This year's elections underscore the dynamic yearning of Iran's masses for liberal reform, economic recovery, and constructive relations with the outside world.
Rouhani's landslide victory, his endorsement by reformist leaders barred from running, and the high voter turnout, all signaled the depth of discontent and desire for change among the majority of voters.
Only a few hours following Rouhani's victory, too many governments directly tackled the nuclear issue within the few lines of their communiqués. The Iranians just got out of an election, Rouhani won: congratulations!
Those data that are reported tend to possess what I've described as an "Alice in Wonderland" quality. In light of this, it is fair to suggest that any official data on Iran's inflation be taken with a grain of salt. So, how can this problem be overcome?
For defense contractors, the government officials who write them mega checks, and the hawks in the media who cheer them on, the name of the game is threat inflation. And no one has been better at it than the folks at Booz Allen Hamilton.
If the Obama administration wants to engage a new Rohani administration effectively, and to put U.S.-Iranian relations on a more positive trajectory, it will need to overhaul U.S. policy in four fundamental ways.
Recent developments and atmospherics may presage closer cooperation between Russia and Turkey, and probably with some intent.
As the elections signified, it is the Iranian people who will ultimately shape the destiny of Iran. And it is the Iranian people who have borne the brunt of sanctions, and it is these human impacts that must always be at the forefront of U.S. sanctions policy considerations.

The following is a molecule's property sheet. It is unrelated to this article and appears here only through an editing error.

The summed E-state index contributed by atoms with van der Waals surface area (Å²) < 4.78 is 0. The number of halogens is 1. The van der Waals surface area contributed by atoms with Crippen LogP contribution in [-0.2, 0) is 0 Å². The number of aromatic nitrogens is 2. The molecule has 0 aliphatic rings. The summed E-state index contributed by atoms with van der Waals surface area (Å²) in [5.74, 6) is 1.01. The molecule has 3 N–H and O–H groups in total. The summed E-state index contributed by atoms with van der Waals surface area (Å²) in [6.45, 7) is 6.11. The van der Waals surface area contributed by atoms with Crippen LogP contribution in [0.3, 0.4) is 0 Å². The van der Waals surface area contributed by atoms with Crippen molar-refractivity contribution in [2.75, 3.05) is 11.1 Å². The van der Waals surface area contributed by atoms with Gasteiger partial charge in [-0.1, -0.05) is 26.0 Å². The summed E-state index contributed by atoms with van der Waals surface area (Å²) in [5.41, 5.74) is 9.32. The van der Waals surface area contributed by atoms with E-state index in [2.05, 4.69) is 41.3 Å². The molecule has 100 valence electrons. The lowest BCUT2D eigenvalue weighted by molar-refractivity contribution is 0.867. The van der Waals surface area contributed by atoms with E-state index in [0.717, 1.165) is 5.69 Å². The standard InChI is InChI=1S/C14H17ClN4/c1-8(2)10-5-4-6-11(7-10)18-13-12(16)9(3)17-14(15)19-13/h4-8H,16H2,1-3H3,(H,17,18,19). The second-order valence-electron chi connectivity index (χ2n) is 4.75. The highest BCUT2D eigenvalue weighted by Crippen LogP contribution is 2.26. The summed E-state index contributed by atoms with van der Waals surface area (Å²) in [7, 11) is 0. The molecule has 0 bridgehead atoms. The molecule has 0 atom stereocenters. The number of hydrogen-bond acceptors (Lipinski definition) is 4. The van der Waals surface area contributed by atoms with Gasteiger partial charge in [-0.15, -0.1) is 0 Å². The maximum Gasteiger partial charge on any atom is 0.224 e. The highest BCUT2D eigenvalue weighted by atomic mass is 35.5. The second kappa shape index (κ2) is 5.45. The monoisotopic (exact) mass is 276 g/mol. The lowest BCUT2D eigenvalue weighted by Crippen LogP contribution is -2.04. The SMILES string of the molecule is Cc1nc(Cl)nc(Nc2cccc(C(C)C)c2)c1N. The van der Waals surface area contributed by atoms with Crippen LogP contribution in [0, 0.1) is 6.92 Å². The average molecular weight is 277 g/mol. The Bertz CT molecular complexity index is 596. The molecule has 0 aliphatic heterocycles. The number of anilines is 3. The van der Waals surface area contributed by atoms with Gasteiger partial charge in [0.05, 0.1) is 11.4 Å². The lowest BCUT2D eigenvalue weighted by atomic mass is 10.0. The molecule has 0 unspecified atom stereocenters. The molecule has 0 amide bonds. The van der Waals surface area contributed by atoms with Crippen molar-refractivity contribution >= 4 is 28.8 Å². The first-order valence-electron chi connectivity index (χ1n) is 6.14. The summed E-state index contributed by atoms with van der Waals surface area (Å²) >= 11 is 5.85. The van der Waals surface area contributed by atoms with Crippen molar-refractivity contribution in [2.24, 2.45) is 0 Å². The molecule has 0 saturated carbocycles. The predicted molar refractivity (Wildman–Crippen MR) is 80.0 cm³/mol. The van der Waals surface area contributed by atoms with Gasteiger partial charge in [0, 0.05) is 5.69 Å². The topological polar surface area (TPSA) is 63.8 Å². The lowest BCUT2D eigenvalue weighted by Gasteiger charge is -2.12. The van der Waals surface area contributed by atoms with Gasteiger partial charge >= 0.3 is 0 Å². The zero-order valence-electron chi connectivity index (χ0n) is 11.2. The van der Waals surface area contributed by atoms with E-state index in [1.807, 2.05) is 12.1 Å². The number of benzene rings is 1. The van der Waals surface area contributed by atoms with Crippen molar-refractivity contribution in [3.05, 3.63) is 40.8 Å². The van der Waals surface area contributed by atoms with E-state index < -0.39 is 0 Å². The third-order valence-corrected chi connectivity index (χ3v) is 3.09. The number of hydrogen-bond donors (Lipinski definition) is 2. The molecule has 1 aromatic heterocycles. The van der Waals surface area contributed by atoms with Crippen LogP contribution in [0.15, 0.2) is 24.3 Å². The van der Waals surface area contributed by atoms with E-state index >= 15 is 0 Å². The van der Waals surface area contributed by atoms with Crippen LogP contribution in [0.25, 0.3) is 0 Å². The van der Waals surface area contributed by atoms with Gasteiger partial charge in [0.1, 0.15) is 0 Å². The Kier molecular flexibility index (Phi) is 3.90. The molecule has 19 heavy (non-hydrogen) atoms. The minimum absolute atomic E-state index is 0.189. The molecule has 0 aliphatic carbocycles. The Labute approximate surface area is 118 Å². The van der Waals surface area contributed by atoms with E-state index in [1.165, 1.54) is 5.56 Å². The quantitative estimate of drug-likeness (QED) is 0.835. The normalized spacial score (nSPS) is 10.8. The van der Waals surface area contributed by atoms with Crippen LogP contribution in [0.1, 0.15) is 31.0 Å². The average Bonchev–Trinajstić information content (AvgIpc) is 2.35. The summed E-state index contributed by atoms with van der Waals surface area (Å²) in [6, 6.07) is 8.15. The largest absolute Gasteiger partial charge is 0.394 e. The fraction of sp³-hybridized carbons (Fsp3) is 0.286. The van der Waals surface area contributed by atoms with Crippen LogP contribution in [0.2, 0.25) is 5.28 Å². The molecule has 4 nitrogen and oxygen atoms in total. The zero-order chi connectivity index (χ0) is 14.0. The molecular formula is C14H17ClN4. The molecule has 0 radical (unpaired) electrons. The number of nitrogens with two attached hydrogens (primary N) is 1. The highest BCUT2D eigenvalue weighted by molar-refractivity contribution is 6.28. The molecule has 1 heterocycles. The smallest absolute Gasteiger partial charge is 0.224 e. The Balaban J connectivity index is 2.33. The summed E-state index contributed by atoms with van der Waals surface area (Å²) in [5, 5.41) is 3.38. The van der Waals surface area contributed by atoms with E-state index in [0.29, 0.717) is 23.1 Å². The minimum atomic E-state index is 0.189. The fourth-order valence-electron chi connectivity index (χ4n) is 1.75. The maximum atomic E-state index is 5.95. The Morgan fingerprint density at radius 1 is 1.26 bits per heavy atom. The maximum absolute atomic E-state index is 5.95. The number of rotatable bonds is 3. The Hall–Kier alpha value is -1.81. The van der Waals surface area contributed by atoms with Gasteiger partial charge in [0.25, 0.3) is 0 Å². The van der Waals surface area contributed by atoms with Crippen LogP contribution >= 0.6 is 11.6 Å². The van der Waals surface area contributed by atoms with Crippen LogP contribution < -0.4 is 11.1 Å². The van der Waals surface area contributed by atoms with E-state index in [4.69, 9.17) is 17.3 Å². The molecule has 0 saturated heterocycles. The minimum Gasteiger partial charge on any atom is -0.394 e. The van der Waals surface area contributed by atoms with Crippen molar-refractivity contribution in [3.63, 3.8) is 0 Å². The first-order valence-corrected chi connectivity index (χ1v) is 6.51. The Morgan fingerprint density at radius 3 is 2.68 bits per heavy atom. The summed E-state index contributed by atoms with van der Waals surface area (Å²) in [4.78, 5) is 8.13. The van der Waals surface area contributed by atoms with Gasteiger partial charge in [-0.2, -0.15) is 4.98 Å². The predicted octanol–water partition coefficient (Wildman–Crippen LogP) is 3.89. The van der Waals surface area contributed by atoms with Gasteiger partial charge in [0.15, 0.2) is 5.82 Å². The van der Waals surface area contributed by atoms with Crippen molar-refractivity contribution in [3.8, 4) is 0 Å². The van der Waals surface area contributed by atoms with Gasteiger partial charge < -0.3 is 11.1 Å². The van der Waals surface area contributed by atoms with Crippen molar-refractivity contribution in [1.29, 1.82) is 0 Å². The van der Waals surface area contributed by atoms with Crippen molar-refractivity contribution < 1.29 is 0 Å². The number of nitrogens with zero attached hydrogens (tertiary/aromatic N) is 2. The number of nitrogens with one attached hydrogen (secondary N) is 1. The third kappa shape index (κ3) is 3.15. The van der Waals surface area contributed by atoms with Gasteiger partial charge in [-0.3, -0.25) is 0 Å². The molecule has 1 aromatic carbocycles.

Why would they, namely Khamenei, allow a win by a candidate who had the full support of the reformists who revolted four years ago?
Wow. There is a quiet sea change happening in the Middle East. The 2013 Iranian Election will mark the end of one cycle, and the beginning of another.
Alas, the administration's stated reason for deciding to directly arm the Syrian rebels simply lacks credibility. So why the sudden shift in policy? The aim is apparently to keep the Syrian war going, for some key strategic reasons.
If the odds play in favor of Saeed Jalili and he wins the presidential election, Tehran is likely to face greater regional and international isolation, economic deterioration and higher inflation.
The Syrian civil war is now, for all intents and purposes, a regional and international conflict. It was exactly that for quite some time, but this week it has become too obvious even for all those who somehow hoped, against all odds, that the carnage is just an internal Syrian affair.
Regardless of whom I spoke to, the past four years have been some of the most difficult that Iranians have faced in the past century. Iranians crave democracy, human rights and more now than ever desire an open dialogue with the international community.
From Dubai, a tiny city on the coastline of the Persian Gulf and only a few kilometers from my country, Iran, I do my best to monitor the upcoming presidential election. I'm not able to travel to Iran. Don't judge me, I didn't kill, steal, or commit treason. I am not a fugitive, I am just a journalist!